‘Negativity’ by national media dented Kashmir tourism: Mahmood Shah

The old adage that Kashmir is the ‘paradise on earth’ also holds true during present times. Who would not like to visit the ‘paradise on earth’? Unfortunately, political unrests, encounters, bomb explosions, Indian forces’ human rights violations, insurgents, militants, amongst others have put the ‘Paradise’ in news for all the ‘wrong reasons’. The national media, in an appetite to scale commercial gains, usually is blowing these ‘incidents’ out of the proportion which has dented the ‘paradise’ adversely. The negative perceptions being clouded by the media have confronted the tourism industry in the state with multi-faceted challenges. Besides exonerative serenity and breath taking scenic beauty, Jammu and Kashmir is the only state in the country with Sufi circuit, Buddhist circuit and Temple circuit making it the ‘potential pilgrim destination’. The rugged geography and the tough climate have made the territory popular in the world for ‘adventure tourism’. Kashmir Magazine tried to get answers to these pertinent questions hovering around these challenges amongst others confronting the Jammu and Kashmir tourism industry from Director, Department of Tourism, Mahmood Ahmad Shah. Here are the excerpts from the exclusive interview:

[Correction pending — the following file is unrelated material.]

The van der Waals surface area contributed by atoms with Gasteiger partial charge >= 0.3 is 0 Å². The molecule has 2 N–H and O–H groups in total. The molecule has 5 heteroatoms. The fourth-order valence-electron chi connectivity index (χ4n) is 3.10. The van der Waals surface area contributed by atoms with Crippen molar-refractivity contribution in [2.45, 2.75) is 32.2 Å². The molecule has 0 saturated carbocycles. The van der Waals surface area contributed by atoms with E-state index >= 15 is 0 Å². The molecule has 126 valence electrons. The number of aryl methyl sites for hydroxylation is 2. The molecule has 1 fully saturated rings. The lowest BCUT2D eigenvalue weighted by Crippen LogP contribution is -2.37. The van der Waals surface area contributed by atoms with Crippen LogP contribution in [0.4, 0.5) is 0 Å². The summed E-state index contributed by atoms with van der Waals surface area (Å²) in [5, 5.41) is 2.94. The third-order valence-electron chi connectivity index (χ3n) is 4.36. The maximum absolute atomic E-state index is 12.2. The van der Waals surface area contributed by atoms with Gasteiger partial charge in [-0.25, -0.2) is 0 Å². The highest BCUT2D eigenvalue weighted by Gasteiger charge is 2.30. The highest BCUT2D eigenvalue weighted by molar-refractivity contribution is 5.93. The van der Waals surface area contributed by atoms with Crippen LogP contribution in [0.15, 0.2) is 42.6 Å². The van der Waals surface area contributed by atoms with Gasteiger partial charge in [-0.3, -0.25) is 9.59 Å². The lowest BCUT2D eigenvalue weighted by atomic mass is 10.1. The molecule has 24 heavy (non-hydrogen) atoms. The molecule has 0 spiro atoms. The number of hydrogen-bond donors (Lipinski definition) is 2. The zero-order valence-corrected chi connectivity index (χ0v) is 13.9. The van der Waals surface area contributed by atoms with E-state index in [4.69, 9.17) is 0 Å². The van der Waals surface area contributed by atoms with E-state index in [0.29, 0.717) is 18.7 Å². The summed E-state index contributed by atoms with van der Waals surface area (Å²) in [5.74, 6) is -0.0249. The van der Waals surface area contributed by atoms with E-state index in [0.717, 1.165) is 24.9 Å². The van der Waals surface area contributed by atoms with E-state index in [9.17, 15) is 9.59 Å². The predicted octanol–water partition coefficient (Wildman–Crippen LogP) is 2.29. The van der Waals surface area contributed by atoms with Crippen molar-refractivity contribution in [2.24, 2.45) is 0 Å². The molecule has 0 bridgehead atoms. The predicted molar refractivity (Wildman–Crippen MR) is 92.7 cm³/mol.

The tourism industry in the state is facing several challenges. The big­gest challenge before the industry is to demystify the ‘narratives’ put for­ward by the national media regard­ing the state of Jammu and Kashmir. The national media portrays the state as ‘a terror state’, ‘a militant state’, ‘a stone-pelter state’, etc. In attracting the domestic and international trav­elers and tourists, such narratives act as ‘inhibitors’. Tourism and terrorism does not go together. There is urgen­cy for a counter-narrative to protect the tourism industry of the state. What are your preparations in this regard?